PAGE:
EPA’s 316(b) Rule: Are you Ready?

Issue 9 and Volume 117.

SCE&G's Williams Power Plant on the Back River Reservoir in South Carolina
A cooling water intake structure at SCE&G’s Williams Power Plant on the Back River Reservoir in South Carolina. Photo courtesy of EPRI

The controversial 316(b) rule is expected to be finalized in November

By Russell Ray, Managing Editor

For 41 years, the Environmental Protection Agency has been trying to impose new standards for cooling water systems at existing power plants in the U.S.

The new standards are aimed at reducing the mortality of fish and other aquatic life caused by water intake structures. After a decades-old legal battle between utilities and environmental groups, the EPA is expected to release the final rule in November.

Section 316(b) of the Clean Water Act would affect roughly 670 U.S. power plants. It would require plants that draw more than 2 million gallons a day and use 25 percent of that water for cooling to install the best technology available (BTA) to minimize the mortality of aquatic life. Losses occur when fish and other organisms become trapped (impinged) against water intake structures or sucked (entrained) into cooling systems and exposed to heat, pressure and machinery. The rule requires the best technology to mitigate what it describes as “adverse environmental impact” resulting from entrainment and impingement.


The measure would require some power producers to modify cooling water intake structures or construct new cooling towers.

“There isn’t one technology that’s best. The EPA has already made that conclusion,” said Doug Dixon, a technical executive with the Electric Power Research Institute. “The thing that probably comes closest to controlling impingement is modified traveling water screens. For entrainment control, there isn’t a best technology. It very much depends on where the plant is located. It’s site specific.”

EPRI has studied many methods for controlling impingement and entrainment, including the use of light, sound, barrier nets, screens, electric fields and closed-cycle cooling. In many cases, the best technology depends on the ecosystem around the plant, Dixon said. For example, some species of fish are repelled by light while other species of fish are attracted to light.

“Barrier nets are probably the cheapest method for controlling impingement.” Dixon said. “However, barrier nets can be fouled very easily by floating debris. In flowing rivers or estuaries, they can be almost impossible to maintain.”

There is a wide range of technologies and technology combinations available for controlling impingement. The most promising technologies are modified traveling screens and wedgewire screen systems. Modified traveling screens rotate continuously and are equipped with fish buckets, a fish return system and smooth mesh screens. “It’s smooth. It’s not going to cause injury via the contact to the fish,” Dixon said. The average cost of a modified traveling screen is between $300,000 and $400,000, which does not include the cost of shipping and installation. A typical 700-MW power plant is equipped with six or seven screens. “The cost of the screen is going to depend on the characteristics of that screen,” Dixon said. If a modified traveling screen is used to comply with the rule, the monthly maximum mortality of impinged fish cannot exceed 31 percent.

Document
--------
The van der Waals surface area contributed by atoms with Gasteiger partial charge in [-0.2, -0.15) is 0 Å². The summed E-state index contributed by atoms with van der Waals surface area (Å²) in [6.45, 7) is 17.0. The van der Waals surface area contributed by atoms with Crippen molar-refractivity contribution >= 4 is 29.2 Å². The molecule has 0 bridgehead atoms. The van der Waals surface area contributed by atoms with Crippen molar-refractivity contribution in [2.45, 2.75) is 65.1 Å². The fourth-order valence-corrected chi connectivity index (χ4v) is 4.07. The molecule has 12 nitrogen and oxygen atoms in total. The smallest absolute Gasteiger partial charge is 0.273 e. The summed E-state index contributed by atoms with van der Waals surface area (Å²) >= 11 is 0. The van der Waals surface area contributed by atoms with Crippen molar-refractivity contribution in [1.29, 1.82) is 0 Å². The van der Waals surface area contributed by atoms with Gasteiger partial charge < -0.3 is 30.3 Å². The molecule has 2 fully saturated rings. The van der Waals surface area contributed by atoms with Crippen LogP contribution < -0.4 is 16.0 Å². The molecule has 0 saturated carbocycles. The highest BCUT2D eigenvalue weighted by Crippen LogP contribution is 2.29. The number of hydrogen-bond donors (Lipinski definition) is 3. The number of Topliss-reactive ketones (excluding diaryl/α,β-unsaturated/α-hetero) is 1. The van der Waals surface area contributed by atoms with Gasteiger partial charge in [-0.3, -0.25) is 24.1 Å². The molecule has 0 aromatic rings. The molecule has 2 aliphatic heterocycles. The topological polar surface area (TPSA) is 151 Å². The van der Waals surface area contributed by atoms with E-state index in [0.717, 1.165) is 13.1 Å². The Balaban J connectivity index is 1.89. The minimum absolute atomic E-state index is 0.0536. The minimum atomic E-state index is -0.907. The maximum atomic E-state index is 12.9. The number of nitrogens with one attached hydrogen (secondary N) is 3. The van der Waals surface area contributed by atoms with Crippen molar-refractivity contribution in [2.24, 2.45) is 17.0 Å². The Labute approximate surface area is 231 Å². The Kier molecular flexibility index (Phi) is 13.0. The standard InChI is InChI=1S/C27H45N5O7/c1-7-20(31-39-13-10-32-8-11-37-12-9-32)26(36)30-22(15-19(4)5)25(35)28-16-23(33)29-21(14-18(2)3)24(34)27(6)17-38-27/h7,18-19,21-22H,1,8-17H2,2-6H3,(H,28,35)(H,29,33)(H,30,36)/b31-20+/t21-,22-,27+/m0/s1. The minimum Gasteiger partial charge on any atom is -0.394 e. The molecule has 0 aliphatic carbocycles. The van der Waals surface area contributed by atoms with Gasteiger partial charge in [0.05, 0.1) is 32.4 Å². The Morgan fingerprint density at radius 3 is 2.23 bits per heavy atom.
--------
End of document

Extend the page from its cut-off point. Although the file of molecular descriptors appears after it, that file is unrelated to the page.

The draft rule, released in April 2011, contains a list of eligible technologies, including closed-cycle cooling. Although the rule does not mandate closed-cycle cooling, it does target plants using once-through cooling systems and could lead to more closed-cycle cooling retrofits at existing plants in the U.S. Closed-cycle systems use less water from rivers and bays and harm fewer fish. If there were a national requirement for closed-cycle cooling, the industrywide cost to comply could near $100 billion, according to a 2010 report published by EPRI.

A cooling water intake structure at Alabama Power's Plant Barry on the lower Mobile River.
A modified traveling screen. Photo courtesy of HDR Inc.

“It was exceptionally expensive,” Dixon said. “The cost was well beyond the monetized benefits that could be obtained.”

Despite pressure from environmental groups and the courts, the EPA decided not to mandate closed-cycle cooling for entrainment in the draft rule.

“The environmental groups would very much like to see all the existing once-through plants go to closed-cycle cooling,” Dixon said. “That’s what the 2nd Circuit Court of Appeals inferred to EPA back in 2007. They said to EPA ‘We don’t understand why you have not selected closed-cycle cooling as BTA.'”

The 316(b) rule was first enacted in 1972 when Congress passed the Federal Water Pollution Control Act Amendments. Since then, the rule has been suspended and rewritten several times in a long and drawn out legal battle between utilities and environmental groups.

In 1979, the EPA withdrew the regulation, but the agency was sued in the mid ‘90s by a coalition of environmental groups for not reenacting the regulation. The EPA was ordered to finalize the rule and developed it into three phases. But portions of the rule were remanded back to the EPA for reconsideration in 2007.

As a result, a draft rule for existing plants was published in April 2011. A final version was initially expected to be released in July 2012, but the release has been extended several times. The EPA expects to publish the final rule in November.


The rule requires that “the location, design, construction and capacity of cooling water intake structures shall reflect the best technology available for minimizing adverse environmental impacts” resulting from the drawing of fish and larvae into and through the cooling systems of power plants, where mechanical and thermal stresses and the trapping of fish against screens can cause high mortality rates.